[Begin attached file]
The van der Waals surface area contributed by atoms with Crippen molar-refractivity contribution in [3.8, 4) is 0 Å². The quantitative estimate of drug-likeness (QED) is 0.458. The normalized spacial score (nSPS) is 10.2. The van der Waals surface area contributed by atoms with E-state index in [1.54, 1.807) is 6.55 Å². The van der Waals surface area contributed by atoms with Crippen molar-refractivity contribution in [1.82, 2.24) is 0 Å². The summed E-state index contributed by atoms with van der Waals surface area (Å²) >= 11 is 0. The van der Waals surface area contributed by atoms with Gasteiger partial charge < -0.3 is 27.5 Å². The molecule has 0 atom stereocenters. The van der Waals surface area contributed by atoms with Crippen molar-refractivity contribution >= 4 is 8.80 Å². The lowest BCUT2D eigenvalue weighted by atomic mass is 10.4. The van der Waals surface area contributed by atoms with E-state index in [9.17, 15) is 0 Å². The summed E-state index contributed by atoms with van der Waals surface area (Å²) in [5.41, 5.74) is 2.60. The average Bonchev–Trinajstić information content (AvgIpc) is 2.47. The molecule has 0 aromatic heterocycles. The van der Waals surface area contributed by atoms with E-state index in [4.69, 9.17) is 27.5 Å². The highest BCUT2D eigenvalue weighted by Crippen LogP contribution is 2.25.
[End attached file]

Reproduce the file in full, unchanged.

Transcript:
The van der Waals surface area contributed by atoms with Crippen molar-refractivity contribution in [3.8, 4) is 0 Å². The quantitative estimate of drug-likeness (QED) is 0.458. The normalized spacial score (nSPS) is 10.2. The van der Waals surface area contributed by atoms with E-state index in [1.54, 1.807) is 6.55 Å². The van der Waals surface area contributed by atoms with Crippen molar-refractivity contribution in [1.82, 2.24) is 0 Å². The summed E-state index contributed by atoms with van der Waals surface area (Å²) >= 11 is 0. The van der Waals surface area contributed by atoms with Gasteiger partial charge < -0.3 is 27.5 Å². The molecule has 0 atom stereocenters. The van der Waals surface area contributed by atoms with Crippen molar-refractivity contribution >= 4 is 8.80 Å². The lowest BCUT2D eigenvalue weighted by atomic mass is 10.4. The van der Waals surface area contributed by atoms with E-state index in [9.17, 15) is 0 Å². The summed E-state index contributed by atoms with van der Waals surface area (Å²) in [5.41, 5.74) is 2.60. The average Bonchev–Trinajstić information content (AvgIpc) is 2.47. The molecule has 0 aromatic heterocycles. The van der Waals surface area contributed by atoms with E-state index in [4.69, 9.17) is 27.5 Å². The highest BCUT2D eigenvalue weighted by Crippen LogP contribution is 2.25.